Neither dust, nor wind, nor the darkness of the night will disturb the new caches of precious Martian samples on the Red Planet.
This month, NASA’s Perseverance rover dropped caches of lightsaber-shaped material onto the Martian surface to wait as backup for a future sample return mission. Perseverance collects two samples from each location and carries one set with him. If the rover fails to deliver the samples in its belly to the waiting spacecraft, two delivery helicopters will instead deliver spare ground tubes to the reentry rocket in the 2030s.
An epic joint NASA-Europe mission will allow researchers on Earth to scrutinize tube samples for signs of life. However, given that the retrieval mission is not due to land until the 2030s, NASA Jet Propulsion Laboratory officials said on Twitter that they have heard public concern that wind or dust is damaging pipes or making retrieval of caches difficult.
“My team is not worried,” the official Perseverance Twitter account tweeted. (will open in a new tab) December 23rd, along with a series of testimonies showing why the pipes don’t fly far—and how NASA is tracking their burial sites as the ultimate backup.
On the subject: 12 amazing photos of the first year of the Perseverance rover on Mars
Unlike the fictional powerful hurricane depicted at the beginning of The Martian (2015), the Red Planet has a bland taste. Because of the thin atmosphere, which is only one-hundredth of Earth’s pressure at sea level, the Martian wind is mostly limited to picking up fine grains of sand.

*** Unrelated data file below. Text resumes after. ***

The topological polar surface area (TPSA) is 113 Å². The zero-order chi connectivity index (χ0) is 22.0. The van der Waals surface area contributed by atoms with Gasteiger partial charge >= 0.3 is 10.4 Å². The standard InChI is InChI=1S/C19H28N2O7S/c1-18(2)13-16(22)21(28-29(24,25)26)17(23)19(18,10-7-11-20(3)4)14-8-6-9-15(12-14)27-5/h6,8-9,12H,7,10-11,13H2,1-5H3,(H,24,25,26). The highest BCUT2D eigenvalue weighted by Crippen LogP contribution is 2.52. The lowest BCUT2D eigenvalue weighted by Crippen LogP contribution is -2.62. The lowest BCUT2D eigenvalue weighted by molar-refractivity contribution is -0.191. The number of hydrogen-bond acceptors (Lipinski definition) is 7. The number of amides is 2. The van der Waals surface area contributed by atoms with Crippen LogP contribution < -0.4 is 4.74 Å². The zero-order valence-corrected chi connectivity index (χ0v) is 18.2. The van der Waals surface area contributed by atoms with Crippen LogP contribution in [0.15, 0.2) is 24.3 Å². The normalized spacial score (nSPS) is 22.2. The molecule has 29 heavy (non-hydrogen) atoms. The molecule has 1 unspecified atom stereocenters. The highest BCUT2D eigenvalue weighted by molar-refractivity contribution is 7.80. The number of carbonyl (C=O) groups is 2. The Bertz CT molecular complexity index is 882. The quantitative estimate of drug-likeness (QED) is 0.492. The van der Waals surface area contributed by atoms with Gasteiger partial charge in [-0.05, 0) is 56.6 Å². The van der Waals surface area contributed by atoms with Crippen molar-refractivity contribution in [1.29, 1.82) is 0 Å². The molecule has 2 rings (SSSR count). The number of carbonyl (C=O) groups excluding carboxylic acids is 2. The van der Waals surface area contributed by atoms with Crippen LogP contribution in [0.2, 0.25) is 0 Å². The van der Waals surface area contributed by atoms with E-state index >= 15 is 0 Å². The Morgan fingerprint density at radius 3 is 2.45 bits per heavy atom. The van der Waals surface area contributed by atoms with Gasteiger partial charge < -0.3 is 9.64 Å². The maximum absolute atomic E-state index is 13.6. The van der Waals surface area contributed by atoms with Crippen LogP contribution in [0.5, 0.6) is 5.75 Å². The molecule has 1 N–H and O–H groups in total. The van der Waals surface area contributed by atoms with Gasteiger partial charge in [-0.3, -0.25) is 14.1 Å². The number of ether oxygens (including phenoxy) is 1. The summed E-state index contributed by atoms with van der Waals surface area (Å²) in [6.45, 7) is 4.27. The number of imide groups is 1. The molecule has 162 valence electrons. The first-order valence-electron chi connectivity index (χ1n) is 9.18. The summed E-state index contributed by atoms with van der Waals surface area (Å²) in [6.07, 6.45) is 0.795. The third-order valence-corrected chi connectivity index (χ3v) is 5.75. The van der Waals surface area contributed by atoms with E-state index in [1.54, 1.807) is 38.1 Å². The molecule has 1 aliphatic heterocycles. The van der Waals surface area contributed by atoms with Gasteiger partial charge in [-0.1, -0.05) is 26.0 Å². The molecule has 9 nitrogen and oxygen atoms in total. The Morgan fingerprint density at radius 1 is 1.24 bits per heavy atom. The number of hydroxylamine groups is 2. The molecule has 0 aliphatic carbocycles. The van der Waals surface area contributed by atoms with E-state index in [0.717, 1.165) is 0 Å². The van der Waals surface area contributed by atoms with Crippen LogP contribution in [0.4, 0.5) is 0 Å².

“The winds here can pick up *speed*, but they don’t pick up a lot of *things*. Think fast, but not hard,” Perseverance tweeted. From a practical standpoint, winds do not pose a threat to nuclear missions such as Perseverance. For example, NASA’s Curiosity rover is still running after 10 Earth years on Mars, with only a thin layer of dust covering its mechanisms, the report notes.
However, dust on solar panels (such as the recently completed InSight Mars landing mission) can pose a long-term threat to research as they slowly cut off the solar power supply – in the absence of a lucky gust of wind. “This meant the final end of more than one solar-powered explorer,” the dust tweeted.
On the subject: Can we save Martian robots from death from dust?
What about something smaller sitting low on the surface? See this ribbon cable leading to the @NASAInSight seismometer? Four years later: a thin layer of dust, but easy to see. (The pile of dirt you see above part of it only exists because InSight intentionally put it there.) pic.twitter.com/UdpHVY18eADDecember 23, 2022
NASA expects that even for tubes that lie low on the surface, they will be “easy to spot” based on examples such as old InSight footage. After four Earth years on the ground of the Red Planet, the cables from InSight were admittedly dusty, but still recognizable.
“Not only do we expect the sample tubes to be uncovered,” the Perseverance account wrote along with the map, “but I also document very carefully where exactly I put them. So don’t go back to them later. be a problem.”
The standby mission is currently expected to arrive in nine years, or around 2031. Launch opportunities between Earth and Mars appear about every two years, giving several chances to send a mission there before 2040 — as long as funding for the sample return mission is maintained and technology development goes according to plan.
Elizabeth Howell is co-author of Why Am I Taller? (will open in a new tab)? (ECW Press, 2022; with Canadian astronaut Dave Williams), space medicine book. Follow her on Twitter @howellspace. (will open in a new tab). Follow us on Twitter @Spacedotcom (will open in a new tab) or facebook (will open in a new tab).